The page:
Should Happy Birthday Still Be Under Copyright?
November 29, 2012

Idea Channel this week, in looking at how the “Happy Birthday” song is still legally protected, takes on a subject dear to my heart: how to balance copyright with, as they put it, “adding to the pool of freely available culture”. It’s a complex question, and I think they do a good job of pointing out conflicting factors and pressures.

He also makes Disney Star Wars jokes. But there are some striking facts in there, too, about how copyright has gone from 14 years to “life of the author plus 95 or 120 years”.

3 Responses  
Thad writes:  

Did you happen to read Derek Khanna’s paper on copyright reform? It was released by the Republican Study Group a few weeks ago, and was probably the single most imminently sensible summary I’ve ever read of what’s wrong with modern copyright and how to fix it.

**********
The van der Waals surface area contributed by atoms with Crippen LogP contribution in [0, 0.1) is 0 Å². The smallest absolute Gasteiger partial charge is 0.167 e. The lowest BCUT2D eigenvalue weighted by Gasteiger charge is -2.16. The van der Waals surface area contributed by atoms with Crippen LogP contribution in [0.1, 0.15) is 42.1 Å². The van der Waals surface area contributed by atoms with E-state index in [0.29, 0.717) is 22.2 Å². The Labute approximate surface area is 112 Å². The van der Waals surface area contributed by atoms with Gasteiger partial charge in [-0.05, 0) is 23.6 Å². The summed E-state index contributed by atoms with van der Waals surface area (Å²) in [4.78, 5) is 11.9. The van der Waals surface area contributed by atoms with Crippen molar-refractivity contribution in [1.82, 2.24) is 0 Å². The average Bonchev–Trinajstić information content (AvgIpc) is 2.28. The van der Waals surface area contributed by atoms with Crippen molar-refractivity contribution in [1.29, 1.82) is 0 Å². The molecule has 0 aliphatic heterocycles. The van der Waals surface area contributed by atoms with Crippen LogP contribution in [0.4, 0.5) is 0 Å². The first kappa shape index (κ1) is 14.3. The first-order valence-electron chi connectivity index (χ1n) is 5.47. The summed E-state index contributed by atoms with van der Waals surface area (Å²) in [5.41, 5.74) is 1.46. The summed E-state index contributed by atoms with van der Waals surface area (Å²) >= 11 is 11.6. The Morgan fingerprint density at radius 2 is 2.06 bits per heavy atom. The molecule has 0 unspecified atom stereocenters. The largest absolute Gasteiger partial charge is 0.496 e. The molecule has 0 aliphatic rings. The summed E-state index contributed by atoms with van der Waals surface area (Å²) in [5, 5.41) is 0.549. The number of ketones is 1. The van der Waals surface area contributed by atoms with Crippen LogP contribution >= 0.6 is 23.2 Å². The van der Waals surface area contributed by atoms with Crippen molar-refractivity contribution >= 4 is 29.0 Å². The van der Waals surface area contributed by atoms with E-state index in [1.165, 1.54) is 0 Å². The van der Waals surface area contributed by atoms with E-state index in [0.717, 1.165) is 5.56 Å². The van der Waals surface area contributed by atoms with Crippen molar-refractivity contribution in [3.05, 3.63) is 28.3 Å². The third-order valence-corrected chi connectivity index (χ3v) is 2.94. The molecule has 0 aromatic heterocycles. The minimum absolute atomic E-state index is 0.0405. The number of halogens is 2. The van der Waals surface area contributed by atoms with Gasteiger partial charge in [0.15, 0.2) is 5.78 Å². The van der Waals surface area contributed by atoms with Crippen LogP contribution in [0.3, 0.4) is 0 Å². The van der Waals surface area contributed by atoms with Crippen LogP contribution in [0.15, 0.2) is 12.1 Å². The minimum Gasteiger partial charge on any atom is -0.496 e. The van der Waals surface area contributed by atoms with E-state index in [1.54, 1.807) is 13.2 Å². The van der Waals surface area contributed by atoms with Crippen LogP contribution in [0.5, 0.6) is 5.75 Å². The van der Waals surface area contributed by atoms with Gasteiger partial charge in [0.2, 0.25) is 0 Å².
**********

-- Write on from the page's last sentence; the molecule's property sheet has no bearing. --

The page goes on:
So of course it was immediately retracted and Khanna was fired.

I expect you can probably still find the PDF, though; I think it was only about a 10-minute read and well worth it. His suggestion was to grant automatic copyright for 14 years, then require periodic renewal, with a progressive pricing system based on how much the work had earned. And then expiration after around 56 years, with no further opportunity for renewal.

It was fascinating stuff. A pity, but not a surprise, that it’s exactly the sort of thing that gets you fired if you’re a congressional staffer.

Thad writes:  

Republican Study Committee, rather.

Johanna writes:  

I didn’t read the paper, but I saw some of the coverage of the situation. Yeah, it was an immensely sensible approach — and was one of the very few concepts that might attract more younger people to the GOP — so of course, it had to be repudiated.


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